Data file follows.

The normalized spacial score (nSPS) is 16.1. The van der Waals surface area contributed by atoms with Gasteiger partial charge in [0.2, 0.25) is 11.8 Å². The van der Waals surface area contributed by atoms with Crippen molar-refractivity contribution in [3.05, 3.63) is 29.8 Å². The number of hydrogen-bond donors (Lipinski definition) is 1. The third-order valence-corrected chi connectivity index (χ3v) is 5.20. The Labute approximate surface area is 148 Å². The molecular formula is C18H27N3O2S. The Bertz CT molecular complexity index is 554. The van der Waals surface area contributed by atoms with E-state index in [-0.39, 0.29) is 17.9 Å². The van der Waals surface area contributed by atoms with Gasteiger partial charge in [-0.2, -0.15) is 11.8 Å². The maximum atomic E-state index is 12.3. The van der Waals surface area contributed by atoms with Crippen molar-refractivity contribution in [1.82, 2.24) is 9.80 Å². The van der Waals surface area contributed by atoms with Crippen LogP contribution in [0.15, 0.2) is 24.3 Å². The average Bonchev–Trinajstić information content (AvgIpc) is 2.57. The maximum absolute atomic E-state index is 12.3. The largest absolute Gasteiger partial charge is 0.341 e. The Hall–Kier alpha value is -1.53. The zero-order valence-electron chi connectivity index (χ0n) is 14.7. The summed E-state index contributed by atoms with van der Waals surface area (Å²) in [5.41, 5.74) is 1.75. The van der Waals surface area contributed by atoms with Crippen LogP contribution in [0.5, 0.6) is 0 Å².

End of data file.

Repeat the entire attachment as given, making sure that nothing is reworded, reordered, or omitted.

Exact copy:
The normalized spacial score (nSPS) is 16.1. The van der Waals surface area contributed by atoms with Gasteiger partial charge in [0.2, 0.25) is 11.8 Å². The van der Waals surface area contributed by atoms with Crippen molar-refractivity contribution in [3.05, 3.63) is 29.8 Å². The number of hydrogen-bond donors (Lipinski definition) is 1. The third-order valence-corrected chi connectivity index (χ3v) is 5.20. The Labute approximate surface area is 148 Å². The molecular formula is C18H27N3O2S. The Bertz CT molecular complexity index is 554. The van der Waals surface area contributed by atoms with E-state index in [-0.39, 0.29) is 17.9 Å². The van der Waals surface area contributed by atoms with Gasteiger partial charge in [-0.2, -0.15) is 11.8 Å². The maximum atomic E-state index is 12.3. The van der Waals surface area contributed by atoms with Crippen molar-refractivity contribution in [1.82, 2.24) is 9.80 Å². The van der Waals surface area contributed by atoms with Crippen LogP contribution in [0.15, 0.2) is 24.3 Å². The average Bonchev–Trinajstić information content (AvgIpc) is 2.57. The maximum absolute atomic E-state index is 12.3. The largest absolute Gasteiger partial charge is 0.341 e. The Hall–Kier alpha value is -1.53. The zero-order valence-electron chi connectivity index (χ0n) is 14.7. The summed E-state index contributed by atoms with van der Waals surface area (Å²) in [5.41, 5.74) is 1.75. The van der Waals surface area contributed by atoms with Crippen LogP contribution in [0.5, 0.6) is 0 Å².